The Evolution of Drafting 

The Evolution of Drafting – Blueprints to Modern Day CAD

From The Earliest Blueprints To Modern CAD

The evolution of drafting has come a long way since its traceable beginnings in 2000 BC. We have discovered fossils showing aerial plans for Babylonian castles, structures and other buildings dating back to thousands of years ago. In 1905 the first modern drafting table was patented, and while the technology and process of drafting have changed significantly, the principles and techniques have remained the same throughout the years. 

Modern CAD (Computer Aided Drawing) software was popularized in the 1960s for its ability to simplify the drafting process. Architects and designers appreciate CADs ability to create blueprints that are more detailed and editable. Digital technologies such as CAD allow architects to collaborate remotely and to make edits to plans in process much easier. 

These days using CAD software is common practice, but there will always be a place for manual drafting. Using Computer Aided Drawing allows the architect to minimize tools and equipment, but many still prefer to draw their first draft by hand before hitting the computer. In today’s blog we will share the interesting details of the evolution of drafting, from the earliest blueprints to modern CAD.

Traditional Drafting – How Was Drafting Done Before CAD?

As we mentioned earlier, history shows traces of drafting being done on natural materials from aerial perspectives dating back thousands of years ago. We can only speculate the thought process and how they were able to create and understand such processes. As we look into the evolution of drafting we see that the tools and materials have changed significantly, but hand drawn plans still remained the universal method for centuries.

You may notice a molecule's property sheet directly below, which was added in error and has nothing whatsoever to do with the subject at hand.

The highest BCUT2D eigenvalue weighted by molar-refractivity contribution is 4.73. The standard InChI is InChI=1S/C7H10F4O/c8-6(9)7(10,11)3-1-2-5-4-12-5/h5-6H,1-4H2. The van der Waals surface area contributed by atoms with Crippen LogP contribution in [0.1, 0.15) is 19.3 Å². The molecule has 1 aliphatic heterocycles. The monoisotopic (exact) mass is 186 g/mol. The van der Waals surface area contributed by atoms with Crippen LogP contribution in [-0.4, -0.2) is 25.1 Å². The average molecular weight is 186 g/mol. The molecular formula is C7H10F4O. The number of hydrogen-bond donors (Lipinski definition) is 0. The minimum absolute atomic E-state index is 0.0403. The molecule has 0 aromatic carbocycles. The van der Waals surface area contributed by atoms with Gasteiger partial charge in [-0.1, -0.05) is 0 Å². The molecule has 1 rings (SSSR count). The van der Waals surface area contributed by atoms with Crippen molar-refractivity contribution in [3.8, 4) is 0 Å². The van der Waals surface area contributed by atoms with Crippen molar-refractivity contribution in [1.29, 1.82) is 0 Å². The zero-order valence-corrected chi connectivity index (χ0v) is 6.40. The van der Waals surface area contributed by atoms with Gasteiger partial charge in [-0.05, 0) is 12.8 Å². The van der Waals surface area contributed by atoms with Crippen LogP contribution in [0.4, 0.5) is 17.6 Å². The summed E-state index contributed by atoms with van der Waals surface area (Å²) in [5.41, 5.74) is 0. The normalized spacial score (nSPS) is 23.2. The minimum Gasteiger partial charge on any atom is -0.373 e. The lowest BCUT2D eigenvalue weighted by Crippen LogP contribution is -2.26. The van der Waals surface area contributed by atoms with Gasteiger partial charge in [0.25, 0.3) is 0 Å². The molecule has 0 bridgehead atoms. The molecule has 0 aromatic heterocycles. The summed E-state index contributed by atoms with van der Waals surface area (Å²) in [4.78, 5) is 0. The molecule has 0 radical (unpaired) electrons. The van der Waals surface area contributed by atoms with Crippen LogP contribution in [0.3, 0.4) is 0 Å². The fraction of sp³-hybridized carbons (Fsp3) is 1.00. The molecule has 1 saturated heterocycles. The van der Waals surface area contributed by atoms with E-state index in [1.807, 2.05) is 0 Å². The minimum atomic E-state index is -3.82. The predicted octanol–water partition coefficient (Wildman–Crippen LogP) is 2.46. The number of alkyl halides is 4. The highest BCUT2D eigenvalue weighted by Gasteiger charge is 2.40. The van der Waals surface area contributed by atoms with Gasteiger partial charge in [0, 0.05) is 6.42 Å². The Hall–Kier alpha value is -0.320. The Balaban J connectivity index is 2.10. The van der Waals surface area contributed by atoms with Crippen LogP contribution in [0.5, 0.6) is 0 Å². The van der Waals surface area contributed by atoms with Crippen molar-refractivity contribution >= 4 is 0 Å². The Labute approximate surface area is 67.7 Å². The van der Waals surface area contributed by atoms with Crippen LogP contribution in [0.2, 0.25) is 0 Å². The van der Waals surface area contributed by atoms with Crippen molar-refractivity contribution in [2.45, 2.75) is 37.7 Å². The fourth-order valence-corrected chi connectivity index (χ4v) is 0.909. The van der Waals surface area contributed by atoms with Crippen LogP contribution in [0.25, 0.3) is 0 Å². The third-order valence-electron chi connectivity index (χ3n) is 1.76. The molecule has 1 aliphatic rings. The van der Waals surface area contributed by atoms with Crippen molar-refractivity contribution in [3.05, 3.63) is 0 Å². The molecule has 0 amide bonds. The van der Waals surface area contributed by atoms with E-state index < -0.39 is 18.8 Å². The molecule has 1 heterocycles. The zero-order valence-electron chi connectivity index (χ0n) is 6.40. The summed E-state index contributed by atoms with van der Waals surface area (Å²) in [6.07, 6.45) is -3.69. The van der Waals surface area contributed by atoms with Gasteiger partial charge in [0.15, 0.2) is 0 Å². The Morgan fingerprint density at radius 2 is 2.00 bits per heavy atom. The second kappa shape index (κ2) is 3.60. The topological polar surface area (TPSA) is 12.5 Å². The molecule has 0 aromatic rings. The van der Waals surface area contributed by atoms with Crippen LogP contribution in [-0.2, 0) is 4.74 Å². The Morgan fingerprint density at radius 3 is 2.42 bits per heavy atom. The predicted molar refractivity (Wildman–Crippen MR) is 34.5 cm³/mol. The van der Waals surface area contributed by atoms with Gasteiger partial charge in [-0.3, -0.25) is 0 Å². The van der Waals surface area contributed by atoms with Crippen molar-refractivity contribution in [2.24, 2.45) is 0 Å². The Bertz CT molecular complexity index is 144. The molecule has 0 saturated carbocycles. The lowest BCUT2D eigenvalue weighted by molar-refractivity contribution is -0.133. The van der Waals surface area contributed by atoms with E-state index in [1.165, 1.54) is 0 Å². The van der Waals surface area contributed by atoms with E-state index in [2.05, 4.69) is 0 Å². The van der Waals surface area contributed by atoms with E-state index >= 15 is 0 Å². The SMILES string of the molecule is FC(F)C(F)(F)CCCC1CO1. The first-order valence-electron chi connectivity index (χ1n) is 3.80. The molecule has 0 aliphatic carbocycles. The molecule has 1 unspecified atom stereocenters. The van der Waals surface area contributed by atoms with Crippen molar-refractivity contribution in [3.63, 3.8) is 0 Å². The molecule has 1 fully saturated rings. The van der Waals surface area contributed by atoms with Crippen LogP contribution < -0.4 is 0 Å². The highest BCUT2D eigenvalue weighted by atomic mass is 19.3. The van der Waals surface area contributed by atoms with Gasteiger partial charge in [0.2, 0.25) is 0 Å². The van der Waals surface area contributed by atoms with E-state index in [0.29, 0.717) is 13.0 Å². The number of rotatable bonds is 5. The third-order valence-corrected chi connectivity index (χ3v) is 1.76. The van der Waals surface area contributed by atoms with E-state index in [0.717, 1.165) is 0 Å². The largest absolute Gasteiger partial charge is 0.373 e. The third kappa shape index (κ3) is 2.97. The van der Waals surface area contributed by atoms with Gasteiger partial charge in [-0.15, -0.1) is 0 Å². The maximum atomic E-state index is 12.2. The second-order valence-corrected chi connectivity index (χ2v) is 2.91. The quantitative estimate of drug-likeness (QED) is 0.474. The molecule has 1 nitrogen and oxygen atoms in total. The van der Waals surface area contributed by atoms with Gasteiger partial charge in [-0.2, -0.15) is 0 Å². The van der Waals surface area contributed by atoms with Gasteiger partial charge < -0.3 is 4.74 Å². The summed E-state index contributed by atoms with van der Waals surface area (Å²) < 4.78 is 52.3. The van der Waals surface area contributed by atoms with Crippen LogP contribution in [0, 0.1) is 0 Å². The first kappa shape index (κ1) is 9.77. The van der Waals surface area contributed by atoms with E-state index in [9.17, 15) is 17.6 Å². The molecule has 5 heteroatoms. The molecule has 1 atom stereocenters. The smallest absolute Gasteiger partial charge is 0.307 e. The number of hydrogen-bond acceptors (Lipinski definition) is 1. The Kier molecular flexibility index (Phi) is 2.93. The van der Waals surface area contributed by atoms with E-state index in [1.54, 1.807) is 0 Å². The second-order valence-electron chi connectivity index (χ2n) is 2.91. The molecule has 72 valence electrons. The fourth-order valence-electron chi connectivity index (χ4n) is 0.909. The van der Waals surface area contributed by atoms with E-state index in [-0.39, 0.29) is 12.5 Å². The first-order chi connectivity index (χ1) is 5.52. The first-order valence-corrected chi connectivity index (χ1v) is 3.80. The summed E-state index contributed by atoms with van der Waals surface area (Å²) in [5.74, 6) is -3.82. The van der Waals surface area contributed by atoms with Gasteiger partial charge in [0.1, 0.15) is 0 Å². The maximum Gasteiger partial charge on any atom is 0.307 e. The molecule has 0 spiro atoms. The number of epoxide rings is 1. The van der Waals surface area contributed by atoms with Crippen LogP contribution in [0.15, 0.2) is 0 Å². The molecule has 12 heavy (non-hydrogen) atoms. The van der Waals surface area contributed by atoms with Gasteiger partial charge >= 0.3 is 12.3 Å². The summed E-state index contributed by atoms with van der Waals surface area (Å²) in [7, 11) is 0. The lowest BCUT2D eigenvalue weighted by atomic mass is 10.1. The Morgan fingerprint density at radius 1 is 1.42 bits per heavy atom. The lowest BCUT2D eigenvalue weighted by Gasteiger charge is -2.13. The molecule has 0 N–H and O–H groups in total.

Moving from 2000 BC through the Renaissance era and into the 19th Century, we have seen the addition of modern drafting tools and philosophy. In the 1400s Leonardo Di Vinci revolutionized the way we think about complex technical drawings. The precise conventions of orthographic projection and scale used in modern day engineering drawing arose in France during the infancy of the Industrial Revolution. 

Before the introduction of Modern CAD, drafting required much more planning as making changes wasn’t easy. The tool bag of the architect included a drafting table, pencils, several types of paper, erasers, compasses,  T- squares and rulers, calculators and more. While modern day drafting still calls upon many of these tools, they aren’t necessary to the degree they previously were. Historical technical drawings could be as large as 50 feet! Try taking that home to work on. With modern day CAD you can literally grab your laptop and work on your drafting from anywhere. 

The Introduction of CAD – Computer Aided Drawing

The first real CAD software was called Pronto and it was developed by a man named Dr. Patrick Hanratty (the Father of CAD) in 1957.  Pronto was the first commercial numerical-control programming  system. This sparked the revolution of CAD software and technology. In the early 1960s, Dr. Patrick teamed up with IBM and General Motors to create DAC (Design Automated by Computer) which was later renamed CAD by scientist Douglas T. Ross.